NABOKV-L post 0018139, Sun, 5 Apr 2009 13:04:11 -0300

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[NABOKOV-L] THOUGHTS Alexandrov: Authorship and Ethics
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In V.E Alexandrov's article: "How can ethics exist in Nabokov's fated works," the author suggests that "there is an unresolvable paradox in Nabokov's art and in his world view: although on a number of occasions he professed faith in freedom and contingency, he did not in fact dramatize or embody them in his fictions or his autobiography. By contrast, he demonstrates remarkably well how both he and his characters are trapped in fatidic webs that abut a transcendent realm [...]if one pays attention to the hermeneutic guides in his novels, which should serve as models for how to seek and construct the works' meanings, it becomes impossible to find room in Nabokov's world for freedom of any kind. The special interest of this topic lies in the theoretical questions it raises about the possible limits of representing freedom or contingency in narrative art."

I've always been intrigued by VN's cruel protagonists, narcisistic perverts, murderers, delusional psychotics,sweet alienated professors, vague dreamers and... his almost voiceless heroines. Contrary to what Nabokov expresses in his interviews and forewords, where he links Art to "Beauty,Tenderness, Compassion," in his novels he repeatedly controls his creatures - and not at all as a merciful deity ( not even in BS, when he intervenes as The Author and brings madness to Krug), but as a totalitarian God, thereby overtly engendering rather monstruous characters. These move in plots that seldom emphasize "beauty."

Nabokov's beauty lies (this is my present opinion) in his sentences, his words, in the promises lurking in his verbal soul, in their suggestive power to engender deeply charged, dreamy mental images in the reader. There is beauty, too, in puzzles and games.
My next point will be even more controversial but, when Nabokov admits that Lolita: " was like the composition of a beautiful puzzle -its composition and its solution at the same time, since one is a mirror view of the other, depending on the way you look," I think he meant something unrelated to regular puzzles directed to his readers: a private investigation, or probings of his own. I read his words about puzzle-solution as an admission about his successful working-through particularly complicated personal issues.

Nabokov's tenderness is expressed by his nostalgia and in his connection to the natural world. He is equally tender towards his parents, Véra, his son. He is tender with defenseless, idealistic or misguided heroes in his fiction. At the same time, his preoccupation with regular "other people", in his novels, as explicited in RLSK, is often the result of discipline, not heartfelt. Nabokov's compassion in his novels is real, but accessible to any suffering reader only after a complicated process, perhaps not yet sufficiently explored without an excess of sentimentality and moral judgements, through his abyssal workings in "Lolita" or "Pale Fire".

As Marina Grishakova observed, world and language are inseparable and "in the broader narratological or semiotic perspective.the text is part of the real world." If true ( I read similar conclusions in Umberto Eco, Deleuze...) what kind of a "real world" would VN be creating? Would he, somehow, be reproducing an already existing social universe inhabited by totally novel incestuous psychos? Would he be creating an entirely newone, an Anti-Terra, an Arcadia with no electricity and time-forks, to be added to "our world" realities?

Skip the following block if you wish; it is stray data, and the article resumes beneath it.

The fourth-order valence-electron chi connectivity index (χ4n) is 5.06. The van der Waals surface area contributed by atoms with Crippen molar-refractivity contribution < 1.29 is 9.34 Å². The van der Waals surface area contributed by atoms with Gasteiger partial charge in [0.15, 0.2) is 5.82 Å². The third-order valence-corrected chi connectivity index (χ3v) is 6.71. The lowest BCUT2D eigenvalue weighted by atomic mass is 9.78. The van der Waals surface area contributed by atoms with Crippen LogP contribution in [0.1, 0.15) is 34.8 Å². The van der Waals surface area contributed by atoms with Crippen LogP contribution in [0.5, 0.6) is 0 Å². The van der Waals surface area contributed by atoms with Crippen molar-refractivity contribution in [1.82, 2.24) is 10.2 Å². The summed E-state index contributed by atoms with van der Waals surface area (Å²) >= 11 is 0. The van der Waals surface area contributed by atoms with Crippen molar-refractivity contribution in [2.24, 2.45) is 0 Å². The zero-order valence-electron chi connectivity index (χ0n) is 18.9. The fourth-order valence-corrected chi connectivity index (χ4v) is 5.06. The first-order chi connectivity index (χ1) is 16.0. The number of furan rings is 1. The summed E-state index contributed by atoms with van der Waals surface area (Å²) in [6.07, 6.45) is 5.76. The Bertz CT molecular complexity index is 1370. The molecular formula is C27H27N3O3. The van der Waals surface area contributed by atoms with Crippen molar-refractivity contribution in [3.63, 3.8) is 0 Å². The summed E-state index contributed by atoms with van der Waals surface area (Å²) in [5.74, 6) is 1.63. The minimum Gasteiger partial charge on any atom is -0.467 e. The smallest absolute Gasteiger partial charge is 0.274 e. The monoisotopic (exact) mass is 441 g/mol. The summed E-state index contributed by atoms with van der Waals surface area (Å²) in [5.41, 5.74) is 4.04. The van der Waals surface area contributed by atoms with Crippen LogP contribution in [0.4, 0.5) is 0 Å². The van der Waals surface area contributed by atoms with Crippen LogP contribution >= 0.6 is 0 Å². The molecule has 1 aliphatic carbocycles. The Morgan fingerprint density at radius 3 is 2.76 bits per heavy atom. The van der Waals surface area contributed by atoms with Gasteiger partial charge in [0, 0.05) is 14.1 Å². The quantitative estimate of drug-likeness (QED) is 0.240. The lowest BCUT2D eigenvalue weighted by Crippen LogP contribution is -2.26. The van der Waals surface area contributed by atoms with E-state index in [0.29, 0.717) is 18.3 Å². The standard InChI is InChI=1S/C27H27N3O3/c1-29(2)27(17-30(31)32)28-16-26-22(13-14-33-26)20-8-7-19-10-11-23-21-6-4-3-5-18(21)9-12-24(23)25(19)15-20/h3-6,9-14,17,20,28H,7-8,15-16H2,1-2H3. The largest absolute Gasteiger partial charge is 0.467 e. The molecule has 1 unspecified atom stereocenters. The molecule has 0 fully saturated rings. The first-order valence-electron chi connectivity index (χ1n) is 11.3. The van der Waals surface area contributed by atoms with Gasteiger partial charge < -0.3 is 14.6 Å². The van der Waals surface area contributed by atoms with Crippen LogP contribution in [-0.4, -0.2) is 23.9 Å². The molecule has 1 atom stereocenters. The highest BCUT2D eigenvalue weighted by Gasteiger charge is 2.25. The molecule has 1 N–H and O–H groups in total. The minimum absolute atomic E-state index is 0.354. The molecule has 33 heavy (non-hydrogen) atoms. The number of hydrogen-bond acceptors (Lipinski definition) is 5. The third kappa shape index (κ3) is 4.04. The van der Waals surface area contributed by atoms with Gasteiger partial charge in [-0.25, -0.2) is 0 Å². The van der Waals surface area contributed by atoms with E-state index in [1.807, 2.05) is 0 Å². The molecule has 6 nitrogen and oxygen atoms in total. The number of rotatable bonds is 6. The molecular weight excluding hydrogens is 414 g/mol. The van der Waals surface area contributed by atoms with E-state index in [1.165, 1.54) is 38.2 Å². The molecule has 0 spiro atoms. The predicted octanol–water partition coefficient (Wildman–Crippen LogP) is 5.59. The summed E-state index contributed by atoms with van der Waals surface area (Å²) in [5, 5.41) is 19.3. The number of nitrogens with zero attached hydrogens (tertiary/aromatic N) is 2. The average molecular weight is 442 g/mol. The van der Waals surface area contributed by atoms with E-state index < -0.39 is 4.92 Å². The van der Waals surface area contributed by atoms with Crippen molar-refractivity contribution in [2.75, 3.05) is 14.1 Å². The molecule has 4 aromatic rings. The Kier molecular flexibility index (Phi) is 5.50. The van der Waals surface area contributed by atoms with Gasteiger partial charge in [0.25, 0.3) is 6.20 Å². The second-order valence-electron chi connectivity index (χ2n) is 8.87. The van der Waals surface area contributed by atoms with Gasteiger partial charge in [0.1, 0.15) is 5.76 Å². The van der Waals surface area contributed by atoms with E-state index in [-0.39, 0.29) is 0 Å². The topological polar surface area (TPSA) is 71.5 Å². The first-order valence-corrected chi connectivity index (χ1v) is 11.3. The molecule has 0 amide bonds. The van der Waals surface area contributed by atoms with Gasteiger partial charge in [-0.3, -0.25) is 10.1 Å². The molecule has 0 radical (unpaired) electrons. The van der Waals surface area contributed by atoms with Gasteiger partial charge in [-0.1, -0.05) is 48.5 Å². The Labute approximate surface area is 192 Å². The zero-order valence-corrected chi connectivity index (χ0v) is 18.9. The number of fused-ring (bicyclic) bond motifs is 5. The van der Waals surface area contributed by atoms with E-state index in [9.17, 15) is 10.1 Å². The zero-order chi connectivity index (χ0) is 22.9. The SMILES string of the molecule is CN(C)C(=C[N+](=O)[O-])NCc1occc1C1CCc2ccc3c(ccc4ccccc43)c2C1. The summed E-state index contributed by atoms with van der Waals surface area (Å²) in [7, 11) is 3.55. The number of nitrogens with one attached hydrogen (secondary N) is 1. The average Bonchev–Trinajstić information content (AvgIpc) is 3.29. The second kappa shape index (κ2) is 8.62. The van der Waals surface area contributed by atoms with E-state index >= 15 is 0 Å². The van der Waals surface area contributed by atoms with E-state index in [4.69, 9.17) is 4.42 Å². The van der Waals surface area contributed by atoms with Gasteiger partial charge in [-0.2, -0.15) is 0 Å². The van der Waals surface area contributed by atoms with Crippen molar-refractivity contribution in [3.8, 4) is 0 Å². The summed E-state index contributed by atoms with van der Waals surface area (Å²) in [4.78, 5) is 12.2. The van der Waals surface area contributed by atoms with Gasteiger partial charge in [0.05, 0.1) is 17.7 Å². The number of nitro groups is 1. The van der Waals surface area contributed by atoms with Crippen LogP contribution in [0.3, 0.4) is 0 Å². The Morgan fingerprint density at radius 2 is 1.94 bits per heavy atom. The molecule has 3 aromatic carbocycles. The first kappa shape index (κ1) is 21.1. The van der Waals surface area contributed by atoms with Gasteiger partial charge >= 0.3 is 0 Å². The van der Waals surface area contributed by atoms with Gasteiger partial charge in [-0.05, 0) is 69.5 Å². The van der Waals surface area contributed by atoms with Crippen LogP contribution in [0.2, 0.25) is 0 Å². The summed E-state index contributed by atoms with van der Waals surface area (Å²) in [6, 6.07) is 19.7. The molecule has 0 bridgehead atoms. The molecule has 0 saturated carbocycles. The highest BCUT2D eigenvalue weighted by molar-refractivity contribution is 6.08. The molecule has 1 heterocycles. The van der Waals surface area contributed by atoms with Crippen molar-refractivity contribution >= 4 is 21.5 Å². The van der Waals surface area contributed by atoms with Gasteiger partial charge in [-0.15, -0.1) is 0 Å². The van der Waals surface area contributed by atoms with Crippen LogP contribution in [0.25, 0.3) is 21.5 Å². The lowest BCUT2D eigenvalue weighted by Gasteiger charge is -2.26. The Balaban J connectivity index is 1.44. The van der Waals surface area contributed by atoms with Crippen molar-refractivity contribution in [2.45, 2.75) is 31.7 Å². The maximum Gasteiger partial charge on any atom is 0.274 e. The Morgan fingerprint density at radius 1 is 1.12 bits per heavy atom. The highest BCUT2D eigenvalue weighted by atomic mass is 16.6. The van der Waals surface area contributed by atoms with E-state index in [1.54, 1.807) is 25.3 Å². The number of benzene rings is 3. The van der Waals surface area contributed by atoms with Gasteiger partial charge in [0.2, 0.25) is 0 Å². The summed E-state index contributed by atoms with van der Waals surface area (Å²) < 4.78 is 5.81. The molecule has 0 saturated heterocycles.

Perhaps, when Nabokov offers the reader his authorial personae -- that is, names and human faces for his "serial selves" - he is representing these anonymous influences in society by creating a recognizable, although shifting shape, to what remains unperceived and diffuse in a menacing non-literary world. In that way his characters, even at their most pervert and delusional, might be seen as a direct consequence of such pressures. VN's domination would, in a way, be merely a reflection of those invisible forces that take over the destinies of mankind. As he expresses in SO (1964, to A.Toffler):"we shall never know the origin of life, or the meaning of life, or the nature of space and time, or the nature of nature, or the nature of thought." and we too, as readers, are not expected to decypher his solutions or to fully understand his "invented worlds" but recognize, like him, the limitation of our knowledge about otherworldly operations.

Nabokov endows his characters with trivial, but determining traits,to turn them into galley-slaves for his own designs. As he once stated: "the perfect dictator in that private world insofar as I alone am responsible for its stability and truth". I understand that this kind of literary dictatorship is, here, instrumental because it not only reflects the mysteries of "the otherworld", but the uncontrollable forces of social life as well, those that express the political, economic and ideological determinants onto art. In that way, the cruelty and criminality that arises in a novel is not an author's, nor any God's, because it reflects human predicaments in confrontation with the actual demands of historical forces that lie outside it. Nabokov's tactics indirectly encourage the readers to oppose these "external" forces and their response may become an exercise in imagination and freedom. The freedom that is still possible by an enhanced conscious awareness of living processes?



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